Friday, March 18, 2016
On this day in 1852, Wells & Fargo started a shipping company to the American West
On this day in 1852, in New York City, Henry Wells & William G. Fargo join with several other investors to launch their namesake business. The discovery of gold in California in 1849, prompted a huge spike in the demand for cross-country shipping. Wells & Fargo decided to take advantage of these great opportunities. In July 1852, their company shipped its first loads of freight from the East Coast to mining camps scattered around northern California. The company contracted with independent stagecoach companies to provide the fastest possible transportation & delivery of gold dust, important documents & other valuable freight.
In 1857, Wells, Fargo & Co. formed the Overland Mail Company, known as the “Butterfield Line,” which provided regular mail & passenger service along an ever-growing number of routes. In the boom-&-bust economy of the 1850s, the company earned a reputation as a trustworthy & reliable business, & its logo–the classic stagecoach–became famous. For a premium price, Wells, Fargo & Co. would send an employee on horseback to deliver or pick up a message or package.
Wells Fargo Express Co. Deadwood Treasure Wagon and Guards with $250,000 gold bullion from the Great Homestake Mine, Deadwood, S.D
Wells, Fargo & Co. merged with several other stagecoach lines in 1866, to become the unrivaled leader in transportation in the West. When the transcontinental railroad was completed 3 years later, the company began using railroad to transport its freight.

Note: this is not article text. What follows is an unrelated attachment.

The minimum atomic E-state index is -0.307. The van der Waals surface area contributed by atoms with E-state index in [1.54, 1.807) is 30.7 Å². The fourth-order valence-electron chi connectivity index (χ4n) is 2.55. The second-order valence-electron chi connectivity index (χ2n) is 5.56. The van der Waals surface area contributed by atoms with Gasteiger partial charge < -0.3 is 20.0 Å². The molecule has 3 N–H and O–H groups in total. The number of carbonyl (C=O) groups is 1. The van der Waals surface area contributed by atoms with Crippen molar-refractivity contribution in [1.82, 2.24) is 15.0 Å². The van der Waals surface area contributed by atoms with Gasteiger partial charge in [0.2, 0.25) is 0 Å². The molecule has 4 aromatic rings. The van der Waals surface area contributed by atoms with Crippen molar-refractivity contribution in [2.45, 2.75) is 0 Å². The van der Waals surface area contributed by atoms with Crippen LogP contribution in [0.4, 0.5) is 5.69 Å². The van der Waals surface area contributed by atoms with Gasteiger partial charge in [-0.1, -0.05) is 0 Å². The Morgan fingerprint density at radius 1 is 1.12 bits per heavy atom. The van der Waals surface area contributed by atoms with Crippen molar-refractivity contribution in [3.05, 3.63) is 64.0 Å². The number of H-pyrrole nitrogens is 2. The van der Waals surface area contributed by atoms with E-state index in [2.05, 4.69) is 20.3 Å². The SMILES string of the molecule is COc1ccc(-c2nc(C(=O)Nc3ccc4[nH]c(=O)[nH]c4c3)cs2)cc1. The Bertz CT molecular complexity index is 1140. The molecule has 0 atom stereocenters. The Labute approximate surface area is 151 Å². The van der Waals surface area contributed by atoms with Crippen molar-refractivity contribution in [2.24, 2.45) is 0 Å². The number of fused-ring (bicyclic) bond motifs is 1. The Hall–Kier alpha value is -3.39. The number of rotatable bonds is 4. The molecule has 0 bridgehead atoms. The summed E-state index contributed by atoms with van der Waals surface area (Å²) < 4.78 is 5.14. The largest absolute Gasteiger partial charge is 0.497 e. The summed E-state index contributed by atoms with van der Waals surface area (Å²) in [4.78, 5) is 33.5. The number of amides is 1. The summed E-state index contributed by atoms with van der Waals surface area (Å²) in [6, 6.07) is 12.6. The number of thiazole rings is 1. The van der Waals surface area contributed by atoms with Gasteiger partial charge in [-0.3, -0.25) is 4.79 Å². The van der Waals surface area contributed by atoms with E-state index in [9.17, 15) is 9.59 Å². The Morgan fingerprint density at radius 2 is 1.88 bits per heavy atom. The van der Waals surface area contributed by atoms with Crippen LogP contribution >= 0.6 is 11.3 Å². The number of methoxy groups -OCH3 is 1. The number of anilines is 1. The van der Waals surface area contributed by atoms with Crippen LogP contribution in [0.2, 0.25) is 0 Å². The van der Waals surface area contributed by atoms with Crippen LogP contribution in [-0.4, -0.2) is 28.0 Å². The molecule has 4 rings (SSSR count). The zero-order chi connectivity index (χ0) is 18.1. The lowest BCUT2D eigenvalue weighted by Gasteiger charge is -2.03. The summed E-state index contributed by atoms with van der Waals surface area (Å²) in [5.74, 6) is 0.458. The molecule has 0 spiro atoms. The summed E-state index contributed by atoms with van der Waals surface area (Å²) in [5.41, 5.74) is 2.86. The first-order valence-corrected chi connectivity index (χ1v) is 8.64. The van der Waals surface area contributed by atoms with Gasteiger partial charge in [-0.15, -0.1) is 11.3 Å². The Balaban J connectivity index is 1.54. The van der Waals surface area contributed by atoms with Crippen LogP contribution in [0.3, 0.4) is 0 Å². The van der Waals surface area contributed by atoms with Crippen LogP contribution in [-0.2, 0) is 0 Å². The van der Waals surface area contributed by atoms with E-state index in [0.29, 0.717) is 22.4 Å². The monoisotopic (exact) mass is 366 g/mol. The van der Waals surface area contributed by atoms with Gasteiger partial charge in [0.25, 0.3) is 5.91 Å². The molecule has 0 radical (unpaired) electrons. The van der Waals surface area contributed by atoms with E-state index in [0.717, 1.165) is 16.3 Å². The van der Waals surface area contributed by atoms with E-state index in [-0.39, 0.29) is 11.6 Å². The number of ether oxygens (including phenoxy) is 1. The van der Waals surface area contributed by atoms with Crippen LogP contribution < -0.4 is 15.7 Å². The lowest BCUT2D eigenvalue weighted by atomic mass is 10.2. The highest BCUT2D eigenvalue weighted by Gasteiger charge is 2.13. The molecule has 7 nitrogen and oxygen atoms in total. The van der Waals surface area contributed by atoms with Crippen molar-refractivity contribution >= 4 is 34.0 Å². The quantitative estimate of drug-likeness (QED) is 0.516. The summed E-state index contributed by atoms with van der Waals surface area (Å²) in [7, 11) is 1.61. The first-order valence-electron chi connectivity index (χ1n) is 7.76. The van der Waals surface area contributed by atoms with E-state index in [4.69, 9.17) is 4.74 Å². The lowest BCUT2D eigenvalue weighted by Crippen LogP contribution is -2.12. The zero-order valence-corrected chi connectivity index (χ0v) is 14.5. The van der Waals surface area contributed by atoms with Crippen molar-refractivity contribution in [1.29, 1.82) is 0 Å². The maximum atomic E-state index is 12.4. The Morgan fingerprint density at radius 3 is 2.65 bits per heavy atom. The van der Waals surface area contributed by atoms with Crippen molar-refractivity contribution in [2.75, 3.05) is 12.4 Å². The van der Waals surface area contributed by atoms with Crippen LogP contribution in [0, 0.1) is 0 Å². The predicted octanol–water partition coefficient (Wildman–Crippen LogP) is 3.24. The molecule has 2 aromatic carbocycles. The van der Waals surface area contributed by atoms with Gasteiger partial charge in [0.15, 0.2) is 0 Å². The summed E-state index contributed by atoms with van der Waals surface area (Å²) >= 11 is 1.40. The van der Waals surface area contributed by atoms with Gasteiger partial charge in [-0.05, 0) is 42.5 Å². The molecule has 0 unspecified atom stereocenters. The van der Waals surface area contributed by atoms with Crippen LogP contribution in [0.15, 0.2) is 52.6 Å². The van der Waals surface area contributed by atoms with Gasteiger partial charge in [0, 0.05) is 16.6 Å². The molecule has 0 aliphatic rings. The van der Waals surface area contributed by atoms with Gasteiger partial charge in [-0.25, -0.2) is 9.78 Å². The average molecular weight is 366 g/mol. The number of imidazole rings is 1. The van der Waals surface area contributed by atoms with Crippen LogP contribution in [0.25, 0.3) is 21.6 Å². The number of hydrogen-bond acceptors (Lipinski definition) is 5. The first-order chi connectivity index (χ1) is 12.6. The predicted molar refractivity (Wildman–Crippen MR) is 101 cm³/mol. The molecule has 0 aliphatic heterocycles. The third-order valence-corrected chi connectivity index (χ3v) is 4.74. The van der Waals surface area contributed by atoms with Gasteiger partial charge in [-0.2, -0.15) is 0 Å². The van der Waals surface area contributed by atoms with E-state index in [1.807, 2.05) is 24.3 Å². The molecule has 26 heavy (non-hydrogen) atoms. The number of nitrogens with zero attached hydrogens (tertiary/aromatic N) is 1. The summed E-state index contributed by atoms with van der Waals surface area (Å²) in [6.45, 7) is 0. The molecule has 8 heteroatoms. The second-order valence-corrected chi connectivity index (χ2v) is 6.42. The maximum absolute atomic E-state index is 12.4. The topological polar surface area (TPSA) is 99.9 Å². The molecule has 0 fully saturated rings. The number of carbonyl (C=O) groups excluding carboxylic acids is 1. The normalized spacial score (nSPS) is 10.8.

An express freight shipment of 30 coaches, April 15th, 1868 by Abbot Downing & Co Concord, N.H. to Wells Fargo Co., Omaha, Nebraska.
By 1910, its shipping network connected 6,000 locations, from the urban centers of the East & the farming towns of the Midwest to the ranching & mining centers of Texas & California & the lumber mills of the Pacific Northwest.
Wells, Fargo & Co. 1868 display advertisement from The Salt Lake Daily Telegraph (Utah Territory)
After splitting from the freight business in 1905, the banking branch of the company merged with the Nevada National Bank & established new headquarters in San Francisco. During World War I, the U.S. government nationalized the company’s shipping routes & combined them with the railroads into the American Railway Express, effectively putting an end to Wells, Fargo & Co. as a transportation & delivery business.